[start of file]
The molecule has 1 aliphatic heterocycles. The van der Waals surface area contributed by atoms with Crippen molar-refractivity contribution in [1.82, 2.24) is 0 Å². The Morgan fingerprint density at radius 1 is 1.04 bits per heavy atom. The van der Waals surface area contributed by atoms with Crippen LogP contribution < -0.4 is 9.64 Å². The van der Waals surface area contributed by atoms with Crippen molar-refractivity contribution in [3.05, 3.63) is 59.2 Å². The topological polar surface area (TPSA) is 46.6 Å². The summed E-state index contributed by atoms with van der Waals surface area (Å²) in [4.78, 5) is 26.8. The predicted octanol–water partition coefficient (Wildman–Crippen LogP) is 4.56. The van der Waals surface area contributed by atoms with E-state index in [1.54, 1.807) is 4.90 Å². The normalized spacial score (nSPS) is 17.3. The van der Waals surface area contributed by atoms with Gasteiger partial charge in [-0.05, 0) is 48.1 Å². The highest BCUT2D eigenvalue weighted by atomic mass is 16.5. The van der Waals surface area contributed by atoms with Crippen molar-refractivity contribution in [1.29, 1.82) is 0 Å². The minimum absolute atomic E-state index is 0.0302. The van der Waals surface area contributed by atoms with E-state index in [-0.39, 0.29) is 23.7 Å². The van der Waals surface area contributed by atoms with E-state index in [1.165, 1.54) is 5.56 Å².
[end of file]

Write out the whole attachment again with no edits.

The molecule has 1 aliphatic heterocycles. The van der Waals surface area contributed by atoms with Crippen molar-refractivity contribution in [1.82, 2.24) is 0 Å². The Morgan fingerprint density at radius 1 is 1.04 bits per heavy atom. The van der Waals surface area contributed by atoms with Crippen LogP contribution < -0.4 is 9.64 Å². The van der Waals surface area contributed by atoms with Crippen molar-refractivity contribution in [3.05, 3.63) is 59.2 Å². The topological polar surface area (TPSA) is 46.6 Å². The summed E-state index contributed by atoms with van der Waals surface area (Å²) in [4.78, 5) is 26.8. The predicted octanol–water partition coefficient (Wildman–Crippen LogP) is 4.56. The van der Waals surface area contributed by atoms with E-state index in [1.54, 1.807) is 4.90 Å². The normalized spacial score (nSPS) is 17.3. The van der Waals surface area contributed by atoms with Gasteiger partial charge in [-0.05, 0) is 48.1 Å². The highest BCUT2D eigenvalue weighted by atomic mass is 16.5. The van der Waals surface area contributed by atoms with Crippen molar-refractivity contribution in [1.29, 1.82) is 0 Å². The minimum absolute atomic E-state index is 0.0302. The van der Waals surface area contributed by atoms with E-state index in [-0.39, 0.29) is 23.7 Å². The van der Waals surface area contributed by atoms with E-state index in [1.165, 1.54) is 5.56 Å².